L. W. Colton is not recorded in other photographic directories. It is unknown if Colton is a daguerreotypist or just a business partner.

Mr. Clark

1851                26 Foot’s Building, Springfield, Massachusetts.

Mr. Clark was recorded in an advertisement that ran from December 9, 1851 to January 22, 1852 in the Daily Republican (Springfield, Massachusetts).  Kossuth Has Come!  And while this illustrious exile is being received with distinguished honor and shouts of welcome, let Cooley’s Daguerrian Gallery not be forgotten.  While the countenance is lighted up by the soul-inspiring eloquence of this great man step into Cooley’s, and in a few moments he will give you one of those superb Daguerreotype Likenesses for which his Gallery is famed, the world over.—His Sky-light needs no puffing—it can’t be beat—and those who have any eyes at all may be sure of obtaining a good picture.

The Professor may be found at his old station, and with our gentlemanly Operator, Mr. Clark, will be ready to wait upon visitors and sitters, and will give entire satisfaction to all.

Lockets, Keys, Rings, Pins, and every style of Case may be obtained at his Establishment, at the lowest prices; also, all kinds of material used in the business.  Call at Cooley’s, No. 26 Foot’s Building, and he will try to suit you.         O. H. Cooley.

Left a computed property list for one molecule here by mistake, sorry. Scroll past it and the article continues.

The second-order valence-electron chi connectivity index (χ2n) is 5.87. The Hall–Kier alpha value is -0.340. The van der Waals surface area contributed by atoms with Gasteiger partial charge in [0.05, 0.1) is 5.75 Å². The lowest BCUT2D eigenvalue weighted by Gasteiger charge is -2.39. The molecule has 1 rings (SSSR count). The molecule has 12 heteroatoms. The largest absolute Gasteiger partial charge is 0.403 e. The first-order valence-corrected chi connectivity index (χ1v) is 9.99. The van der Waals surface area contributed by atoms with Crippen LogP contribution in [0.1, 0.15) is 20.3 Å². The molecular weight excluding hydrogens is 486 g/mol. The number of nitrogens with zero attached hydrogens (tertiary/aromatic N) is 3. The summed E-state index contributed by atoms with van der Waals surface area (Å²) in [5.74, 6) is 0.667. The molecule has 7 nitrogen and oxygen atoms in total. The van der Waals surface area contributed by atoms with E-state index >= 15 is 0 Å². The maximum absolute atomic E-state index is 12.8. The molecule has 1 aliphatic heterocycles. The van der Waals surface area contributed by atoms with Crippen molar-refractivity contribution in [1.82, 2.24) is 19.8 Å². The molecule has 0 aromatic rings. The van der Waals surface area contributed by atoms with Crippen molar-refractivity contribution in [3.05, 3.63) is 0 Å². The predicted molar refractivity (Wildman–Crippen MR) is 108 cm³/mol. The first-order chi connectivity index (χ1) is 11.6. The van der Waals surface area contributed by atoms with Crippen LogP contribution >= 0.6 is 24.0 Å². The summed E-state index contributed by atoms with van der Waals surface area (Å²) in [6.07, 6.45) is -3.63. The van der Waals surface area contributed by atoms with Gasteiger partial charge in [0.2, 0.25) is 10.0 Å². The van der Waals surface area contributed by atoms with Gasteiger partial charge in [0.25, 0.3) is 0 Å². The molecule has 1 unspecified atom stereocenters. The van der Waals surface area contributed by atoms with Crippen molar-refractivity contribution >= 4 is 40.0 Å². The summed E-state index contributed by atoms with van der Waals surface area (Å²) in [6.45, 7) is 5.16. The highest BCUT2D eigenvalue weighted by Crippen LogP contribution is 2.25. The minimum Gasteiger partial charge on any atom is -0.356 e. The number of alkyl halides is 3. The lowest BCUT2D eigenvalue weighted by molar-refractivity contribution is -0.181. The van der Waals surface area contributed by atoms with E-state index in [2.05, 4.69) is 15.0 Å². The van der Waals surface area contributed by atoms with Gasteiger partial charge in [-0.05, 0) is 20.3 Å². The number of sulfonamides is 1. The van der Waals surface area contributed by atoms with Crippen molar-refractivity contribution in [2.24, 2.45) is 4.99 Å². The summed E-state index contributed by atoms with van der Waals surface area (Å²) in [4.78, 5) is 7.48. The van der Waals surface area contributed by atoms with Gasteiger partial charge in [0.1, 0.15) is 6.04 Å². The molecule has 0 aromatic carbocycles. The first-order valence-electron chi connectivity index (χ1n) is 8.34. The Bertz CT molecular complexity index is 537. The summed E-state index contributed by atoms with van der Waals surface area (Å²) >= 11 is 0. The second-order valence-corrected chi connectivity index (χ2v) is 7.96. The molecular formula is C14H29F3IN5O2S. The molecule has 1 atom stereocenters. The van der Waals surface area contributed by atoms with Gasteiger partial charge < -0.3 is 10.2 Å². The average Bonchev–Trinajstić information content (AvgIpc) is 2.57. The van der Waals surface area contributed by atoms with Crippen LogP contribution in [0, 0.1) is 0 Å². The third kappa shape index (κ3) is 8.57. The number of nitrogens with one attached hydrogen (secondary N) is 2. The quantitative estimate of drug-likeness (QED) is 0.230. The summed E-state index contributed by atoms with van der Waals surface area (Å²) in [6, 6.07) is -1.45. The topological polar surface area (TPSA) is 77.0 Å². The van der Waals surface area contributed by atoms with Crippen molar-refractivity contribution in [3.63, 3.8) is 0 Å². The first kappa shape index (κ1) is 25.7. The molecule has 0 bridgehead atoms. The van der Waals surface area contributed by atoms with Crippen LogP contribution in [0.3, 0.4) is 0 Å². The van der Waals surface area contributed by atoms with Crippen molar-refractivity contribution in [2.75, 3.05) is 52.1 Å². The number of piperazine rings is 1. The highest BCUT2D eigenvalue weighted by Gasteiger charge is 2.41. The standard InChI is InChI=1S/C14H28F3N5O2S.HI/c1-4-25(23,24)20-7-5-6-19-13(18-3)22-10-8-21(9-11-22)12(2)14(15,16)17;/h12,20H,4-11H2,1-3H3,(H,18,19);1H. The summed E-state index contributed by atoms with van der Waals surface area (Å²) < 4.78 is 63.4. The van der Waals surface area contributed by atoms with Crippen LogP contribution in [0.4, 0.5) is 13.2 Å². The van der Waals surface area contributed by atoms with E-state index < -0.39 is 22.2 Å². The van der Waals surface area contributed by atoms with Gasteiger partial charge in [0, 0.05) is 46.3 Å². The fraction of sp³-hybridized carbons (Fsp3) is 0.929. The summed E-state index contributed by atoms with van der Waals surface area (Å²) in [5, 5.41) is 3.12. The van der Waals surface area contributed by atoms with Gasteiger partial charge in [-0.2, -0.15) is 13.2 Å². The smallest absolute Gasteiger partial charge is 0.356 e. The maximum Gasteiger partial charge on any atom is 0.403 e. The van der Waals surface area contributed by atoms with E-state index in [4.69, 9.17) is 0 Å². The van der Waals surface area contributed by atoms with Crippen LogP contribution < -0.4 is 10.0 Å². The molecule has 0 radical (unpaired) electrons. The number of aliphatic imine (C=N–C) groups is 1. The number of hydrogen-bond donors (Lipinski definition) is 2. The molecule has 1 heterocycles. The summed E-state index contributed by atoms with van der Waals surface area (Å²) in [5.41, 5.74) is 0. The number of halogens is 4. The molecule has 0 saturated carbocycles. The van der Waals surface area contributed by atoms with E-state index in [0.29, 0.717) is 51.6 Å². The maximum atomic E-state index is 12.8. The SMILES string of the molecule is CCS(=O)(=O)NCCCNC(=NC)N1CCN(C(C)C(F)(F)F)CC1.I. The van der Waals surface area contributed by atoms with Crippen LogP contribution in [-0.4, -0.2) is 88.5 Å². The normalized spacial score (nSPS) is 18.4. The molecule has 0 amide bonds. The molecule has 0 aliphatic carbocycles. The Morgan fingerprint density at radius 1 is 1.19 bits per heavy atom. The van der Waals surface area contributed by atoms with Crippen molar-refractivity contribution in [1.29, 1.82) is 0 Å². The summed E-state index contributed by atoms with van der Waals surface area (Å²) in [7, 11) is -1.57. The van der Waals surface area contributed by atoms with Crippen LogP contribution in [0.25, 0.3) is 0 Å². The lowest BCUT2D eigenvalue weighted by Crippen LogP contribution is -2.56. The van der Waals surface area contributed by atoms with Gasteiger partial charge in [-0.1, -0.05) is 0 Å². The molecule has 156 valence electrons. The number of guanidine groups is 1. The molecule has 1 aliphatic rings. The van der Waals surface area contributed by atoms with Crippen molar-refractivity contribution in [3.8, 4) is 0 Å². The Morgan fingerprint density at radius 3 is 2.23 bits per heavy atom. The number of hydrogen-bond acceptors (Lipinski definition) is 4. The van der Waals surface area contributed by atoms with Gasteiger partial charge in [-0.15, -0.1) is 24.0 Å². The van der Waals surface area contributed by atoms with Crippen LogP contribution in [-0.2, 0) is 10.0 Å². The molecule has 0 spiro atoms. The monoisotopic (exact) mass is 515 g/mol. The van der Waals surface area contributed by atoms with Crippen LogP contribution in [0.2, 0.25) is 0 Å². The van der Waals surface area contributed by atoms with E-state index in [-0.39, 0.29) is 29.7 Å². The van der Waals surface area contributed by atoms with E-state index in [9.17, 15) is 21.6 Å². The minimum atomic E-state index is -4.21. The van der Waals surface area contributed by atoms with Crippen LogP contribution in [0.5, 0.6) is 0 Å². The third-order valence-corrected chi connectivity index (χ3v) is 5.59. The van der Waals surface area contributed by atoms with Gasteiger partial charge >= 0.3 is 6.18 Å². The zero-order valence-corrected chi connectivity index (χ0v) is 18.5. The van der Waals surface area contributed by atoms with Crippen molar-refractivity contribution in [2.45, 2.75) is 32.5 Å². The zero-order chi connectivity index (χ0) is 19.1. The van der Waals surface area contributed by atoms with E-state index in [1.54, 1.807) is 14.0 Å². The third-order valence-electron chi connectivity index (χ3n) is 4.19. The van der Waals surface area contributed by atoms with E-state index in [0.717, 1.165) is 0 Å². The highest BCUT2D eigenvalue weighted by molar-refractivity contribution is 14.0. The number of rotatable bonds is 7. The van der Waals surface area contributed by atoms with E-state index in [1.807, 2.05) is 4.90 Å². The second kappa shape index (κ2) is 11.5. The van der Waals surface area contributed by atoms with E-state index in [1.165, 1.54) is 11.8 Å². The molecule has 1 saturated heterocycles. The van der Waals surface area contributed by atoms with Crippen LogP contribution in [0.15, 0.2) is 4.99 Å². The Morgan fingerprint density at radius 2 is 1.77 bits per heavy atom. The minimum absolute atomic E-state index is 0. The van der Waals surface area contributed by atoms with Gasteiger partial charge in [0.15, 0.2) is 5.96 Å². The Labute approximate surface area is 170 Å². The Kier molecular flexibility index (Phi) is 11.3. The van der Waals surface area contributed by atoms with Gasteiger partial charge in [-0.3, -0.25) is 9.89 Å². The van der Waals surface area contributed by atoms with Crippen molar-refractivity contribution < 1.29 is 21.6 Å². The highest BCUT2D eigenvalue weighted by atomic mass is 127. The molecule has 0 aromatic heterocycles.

Mr. Clark was not recorded in A Directory of Massachusetts Photographers, 1839-1900 or in other photographic directories.

Francis W. Chase

N.D.                Corner of Court and Main Street, Middletown, Connecticut.                            N.D.                Unknown Address, South Dennis, Massachusetts.                                                1859                Main Street, Springfield, Massachusetts.                                                            1860                Unknown Address, West Harwich, Massachusetts.   

Francis W. Chase Information came from an Ambrotype advertising card in my collection.  Obverse—From Chase’s Ambrotype & Photograph Gallery, South Dennis—Satisfaction warranted, or no sale.  Particular attention given to children and copying.  F. W. Chase, Proprietor.  (Note South Dennis is hand written.)  Reverse—(all printed) From Chase’s Ambrotype and Photograph Gallery, Corner of Court and Main Street, opposite the McDonough House, Middletown, CT.  Satisfaction warranted or no sale.

Listed in the 1859 Springfield City Directory, residence section as a daguerreotypist.        Listed in the 1860 New England Business Directory, Harwich.  

The South Dennis Massachusetts and Middletown Connecticut information is not recorded in other photographic directories.  Both Craig’s Daguerreian Registry and A Directory Of Massachusetts Photographers, 1839-1900, have the Springfield and West Harwich listings.